Henslow's sparrows are small songbirds found in North America. Adults have streaked brown upperparts with a light brown breast with streaks, a white belly, and a white throat. They have a pale stripe on the crown with a dark stripe on each side, an olive face and neck, rust-colored wings, and a short dark forked tail.
Henslow's sparrows are found in southern Canada, the northeastern United States, and the midwestern United States. They breed in grasslands, wet meadows, shrubby fields, and migrate to marshes and open pine woods in the southeastern United States.
Henslow’s sparrows are extremely secretive birds that are usually found in small groups or alone. They are active during the day spending most of the time foraging near or on the ground. When flushed they fly a short distance and then dive back into the grass and run away from danger by foot. Henslow's sparrows are generally silent and sing only when they attract mates or defend their territory; their song is a quick 'se-lick'.
Henslow's sparrows are monogamous and form pairs. They breed in early spring and late summer and may raise two broods per year. Females construct a cup-shaped nest that is made of coarse grass and dead leaves; it is usually lined with finer grasses or hair. Nests are located near or on the ground and are always well hidden. Females lay 3 to 5 eggs and incubate them for 10-11 days. The chicks hatch helpless and are able to leave the nest 9 to 10 days later.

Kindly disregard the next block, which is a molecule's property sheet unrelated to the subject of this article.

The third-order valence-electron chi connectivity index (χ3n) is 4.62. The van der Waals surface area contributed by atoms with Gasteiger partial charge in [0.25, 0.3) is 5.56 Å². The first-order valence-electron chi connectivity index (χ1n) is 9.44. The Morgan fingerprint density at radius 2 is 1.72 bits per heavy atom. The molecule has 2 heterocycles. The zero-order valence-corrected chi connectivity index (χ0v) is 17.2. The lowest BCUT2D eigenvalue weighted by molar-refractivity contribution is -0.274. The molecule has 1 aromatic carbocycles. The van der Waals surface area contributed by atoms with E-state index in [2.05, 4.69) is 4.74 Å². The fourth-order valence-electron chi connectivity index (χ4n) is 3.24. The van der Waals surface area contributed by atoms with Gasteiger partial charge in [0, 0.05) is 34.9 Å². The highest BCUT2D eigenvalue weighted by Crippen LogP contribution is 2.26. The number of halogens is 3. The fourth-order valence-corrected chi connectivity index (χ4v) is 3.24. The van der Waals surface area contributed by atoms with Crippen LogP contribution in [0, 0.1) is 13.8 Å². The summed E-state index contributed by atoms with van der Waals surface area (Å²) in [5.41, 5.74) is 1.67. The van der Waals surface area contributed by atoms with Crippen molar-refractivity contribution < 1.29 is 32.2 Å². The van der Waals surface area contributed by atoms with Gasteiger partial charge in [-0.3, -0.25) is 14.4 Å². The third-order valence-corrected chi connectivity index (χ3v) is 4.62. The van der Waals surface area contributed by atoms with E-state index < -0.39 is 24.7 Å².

The numbers of the Henslow's sparrow are decreasing, probably due to habitat loss of the grasslands that it depends on. In addition, this species is also vulnerable to pesticide exposure, pollution, and collisions with communications towers.
According to the IUCN Red List, the total population size of the Henslow’s sparrow is 390,000 mature individuals. According to Partners in Flight resource, the total breeding population size of this species is 410,000 breeding birds. Overall, currently, Henslow’s sparrows are classified as Least Concern (LC) on the IUCN Red List and their numbers today are increasing.